The Ontario Stone Sand & Gravel Association educates its members on the proven technologies that will help their companies maximize productivity, profitability and safety. “We’re pleased to have included the Rail-Veyor® bulk material handling system on our OSSGA Operations Tour. The technology and engineering behind the system is impressive. Based on the number of questions and time spent seeing it in action, it’s clear that our aggregate members had a lot of interest in the system and the productivity it offers to operations,” comments Dan Muys, Director of Communications and Marketing, Ontario Stone, Sand & Gravel Association.

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Mega quarry land north of Toronto bought by burgeoning farm fund Bonnefield – by John Greenwood (National Post – July 18, 2013)

The National Post is Canada’s second largest national paper.

A controversial plan to build a massive quarry in rolling farmland north of Toronto appears officially dead in the water after a US$20-billion hedge fund in Boston agreed to sell the land on which the project was to be located.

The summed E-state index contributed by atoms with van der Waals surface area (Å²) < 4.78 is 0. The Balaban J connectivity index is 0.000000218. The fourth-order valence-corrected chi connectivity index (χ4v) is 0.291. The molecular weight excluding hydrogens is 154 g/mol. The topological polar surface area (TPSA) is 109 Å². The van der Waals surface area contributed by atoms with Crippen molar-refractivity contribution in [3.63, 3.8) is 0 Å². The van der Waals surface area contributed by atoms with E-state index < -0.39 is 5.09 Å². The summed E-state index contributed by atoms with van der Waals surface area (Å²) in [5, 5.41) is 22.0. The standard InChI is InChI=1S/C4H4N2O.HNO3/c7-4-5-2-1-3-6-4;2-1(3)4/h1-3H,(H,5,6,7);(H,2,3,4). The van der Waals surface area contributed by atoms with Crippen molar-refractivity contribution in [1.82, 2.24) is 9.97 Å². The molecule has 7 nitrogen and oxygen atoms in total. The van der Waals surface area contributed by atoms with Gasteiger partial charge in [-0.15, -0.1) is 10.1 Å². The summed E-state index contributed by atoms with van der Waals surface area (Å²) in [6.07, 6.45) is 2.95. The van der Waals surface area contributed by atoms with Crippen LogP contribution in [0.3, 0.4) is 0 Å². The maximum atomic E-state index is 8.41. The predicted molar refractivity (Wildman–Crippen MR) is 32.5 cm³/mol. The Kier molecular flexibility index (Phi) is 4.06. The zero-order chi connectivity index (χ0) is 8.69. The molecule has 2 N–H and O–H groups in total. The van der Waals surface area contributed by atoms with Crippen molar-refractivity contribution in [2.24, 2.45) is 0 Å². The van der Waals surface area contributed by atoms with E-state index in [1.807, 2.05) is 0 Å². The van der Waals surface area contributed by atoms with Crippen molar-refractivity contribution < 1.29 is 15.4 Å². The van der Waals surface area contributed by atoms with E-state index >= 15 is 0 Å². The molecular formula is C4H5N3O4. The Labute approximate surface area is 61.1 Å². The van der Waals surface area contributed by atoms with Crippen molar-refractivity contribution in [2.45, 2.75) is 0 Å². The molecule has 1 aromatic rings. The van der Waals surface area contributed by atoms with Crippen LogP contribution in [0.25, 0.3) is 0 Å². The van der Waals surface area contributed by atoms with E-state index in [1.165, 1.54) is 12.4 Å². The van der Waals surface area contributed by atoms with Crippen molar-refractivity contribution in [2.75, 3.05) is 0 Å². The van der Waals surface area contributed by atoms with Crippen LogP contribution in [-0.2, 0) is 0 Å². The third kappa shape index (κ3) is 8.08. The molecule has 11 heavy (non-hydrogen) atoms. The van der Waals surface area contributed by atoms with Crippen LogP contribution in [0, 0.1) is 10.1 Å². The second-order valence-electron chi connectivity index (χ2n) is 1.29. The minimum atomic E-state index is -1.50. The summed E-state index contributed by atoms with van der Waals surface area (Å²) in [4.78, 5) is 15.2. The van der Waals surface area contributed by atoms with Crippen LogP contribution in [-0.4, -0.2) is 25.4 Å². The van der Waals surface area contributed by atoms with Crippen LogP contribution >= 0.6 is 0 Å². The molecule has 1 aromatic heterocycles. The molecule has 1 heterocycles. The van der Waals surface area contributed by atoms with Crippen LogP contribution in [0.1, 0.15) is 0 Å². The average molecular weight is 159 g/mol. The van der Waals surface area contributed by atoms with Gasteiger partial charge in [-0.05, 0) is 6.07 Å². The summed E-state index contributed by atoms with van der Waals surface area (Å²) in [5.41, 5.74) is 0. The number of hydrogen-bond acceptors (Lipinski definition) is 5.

Bonnefield Financial, a farmland investment company based in Ottawa, announced this week that it has acquired about 6,500 acres of lush Dufferin County potato fields in what it called one of the largest farmland transactions in Canadian history.

Financial details were not disclosed however Tom Eisenhauer, the president, acknowledged the price was “more than $50-million, a lot of money.” Speaking in a phone interview, Mr. Eisenhauer insisted Bonnefield is only interested in agriculture. “Our investors want exposure to farming,” he said. “They don’t want exposure to oil and gas, or quarries for that matter.”

Formed in 2010, Bonnefield calls itself Canada’s only national farmland investment management company. Typically that involves buying up farms and leasing them back to farmers. So far it’s raised about $150-million from accredited investors, acquiring about 35,000 acres in Alberta, Saskatchewan, Manitoba, Ontario and New Brunswick.

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Rural folks triumph over mega-quarry – by Jim Merriam (London Free Press – November 23, 2012)

Rural Ontario can be forgiven for its celebratory mood this week. After all, The Man blinked and the grassroots movement finally won one.

The issue was the mega-quarry in Melancthon Township near Shelburne. The Highland Companies announced Thursday the application to extract aggregate from the quarry is being withdrawn and Highland president John Lowndes has stepped down.